In this context lesson observation feedback can be seen as a supportive, non-judgemental ingredient in a healthy professional learning process.  It’s explicitly up to the teacher to take it or leave it – depending on what else they are using to inform their own improvement cycle.  There’s no top-down delusion that the feedback is the thing driving the improvement; it’s more likely to be the culture of professionalism with high expectations around engaging in the whole process of student-focused CPD.

Where might it work better still? 

The instructional coaching process: more intense; more holistic

In some situations  – and I’ve been directly involved in just a few of these myself over recent years – there’s time given to support instructional coaching.  To me, this represents the strongest model.  It’s not to be confused with more general coaching – where people have a non-specialist coach to discuss whatever problems they have. It’s very specifically instructional coaching where the coach has expertise and brings it to the table very explicitly – as in sports coaching.  The process is all about the teacher and coach working together to identify issues and solutions and to engage in an ongoing evaluative cycle.  The coach has a presence in every element including some lesson observation.   It requires multiple interactions sustained over time; a significant shift from just having a one-off drop-in and leaving some feedback.

The advantage of this system is that it allows discussions to be tightly focused – just exploring one or two issues at a time.  When feedback interactions are one-offs, they tend to drift into multiple areas; there’s a sense that we need to cover lots of bases while we can, which dissipates the focus almost to oblivion.  But with a cycle of instructional coaching, where there will be multiple short interactions, the focus can be much tighter.  Planning the structure for these cycles is key – setting out a timeframe requires consistency of personnel and some flexibility in the diary/calendar.   Scaling up to include multiple coach-teacher pairings can be a challenge, depending on how long cycles last and how many people have capacity.   However, I’d say it could be a goal to involve everyone.   Some people with particularly difficult learning challenges to wrestle with or perhaps less experience might need more intense, more frequent cycles than others.

For sure, the fly-by drop-in top-down approach is woefully limited.  At the very least, I’d recommend that feedback processes are constructed around the premise that observations are there to serve a teacher’s own improvement process; they’re not designed to judge ‘quality’ –  and that SLTs adopt that mentality with all sincerity.  If leaders want to see what’s going on in their area, walking around for a bit is a great idea  to get a general sense of things for your own purposes – but that’s not a sound basis for developmental feedback for any individual.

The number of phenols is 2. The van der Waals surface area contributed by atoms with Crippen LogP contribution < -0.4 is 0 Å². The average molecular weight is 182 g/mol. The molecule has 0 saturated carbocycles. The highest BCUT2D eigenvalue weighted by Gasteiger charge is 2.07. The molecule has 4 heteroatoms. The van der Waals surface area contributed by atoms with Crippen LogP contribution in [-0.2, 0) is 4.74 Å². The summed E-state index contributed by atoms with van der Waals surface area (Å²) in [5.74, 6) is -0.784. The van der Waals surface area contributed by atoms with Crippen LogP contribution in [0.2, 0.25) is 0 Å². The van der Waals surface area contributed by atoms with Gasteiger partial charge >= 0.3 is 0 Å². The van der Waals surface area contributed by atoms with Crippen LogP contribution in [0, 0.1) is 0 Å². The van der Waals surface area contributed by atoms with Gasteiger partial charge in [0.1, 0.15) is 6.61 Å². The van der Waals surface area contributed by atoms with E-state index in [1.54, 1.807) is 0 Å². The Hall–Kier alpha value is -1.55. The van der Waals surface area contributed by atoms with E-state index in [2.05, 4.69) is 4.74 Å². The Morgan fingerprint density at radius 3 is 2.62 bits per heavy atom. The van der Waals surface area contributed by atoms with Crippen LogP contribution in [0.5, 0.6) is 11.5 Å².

Teacher-focused feedback and observation cycles are important, not just because there’re the right thing to do in principle, but because they’re the best way to make things better.  Some schools are already far down that road; others have a lot further to go.

Quick Plug: The WalkThrus book that Oliver Caviglioli and I have just written provides a set of tools to support instructional coaching discussions.  Take a look – and note the A|D|A|P|T concept.

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  1. Tom,
    This is a great post. Where I come from, we have workload survey data that says only 12% of teachers think that the observation process produces benefits that outweigh the costs. I have a theory that development aspects and accountability aspects have become mixed over time , and accountability dominates – hence the result. Evaluation by “superiors” is not a problem per se, if the observation is teacher driven, and the observed teacher regards them as knowledgeable peers or people to learn from. Teacher-driven is the key, it seems to me. I’ll keep the post as we work through the mire. Thanks again and regards.
    Graham Moloney.

    Liked by 1 person

  2. I really love that you also point out that sometimes the teacher knows more in that particular situation – I welcome feedback but time and again have found that SLT think they know it all and I know so little. When the conversation is so unequal, I just cannot engage with what I perceive as some pompous ass telling me a load of BS. My elephant hide is very thick but my desire to be better is keener than ever – thank goodness for research and blogs which are helping to break this useless cycle and re balance the power. Spot on.

    Liked by 2 people

  3. Really interesting post. I have experienced the same: instructional coaching (with myself as “expert” but still as guide on the side) works for me, since I am sitting with the teacher who has a question or a lesson plan to discuss. Getting close to practice and to the teacher seems to be the key – for me.

    Liked by 1 person

  4. This should be happening everywhere and the quality of outcomes should form a major part of judgements for individuals, teams and schools.
    My only concern is who chooses the starting point with an NQT?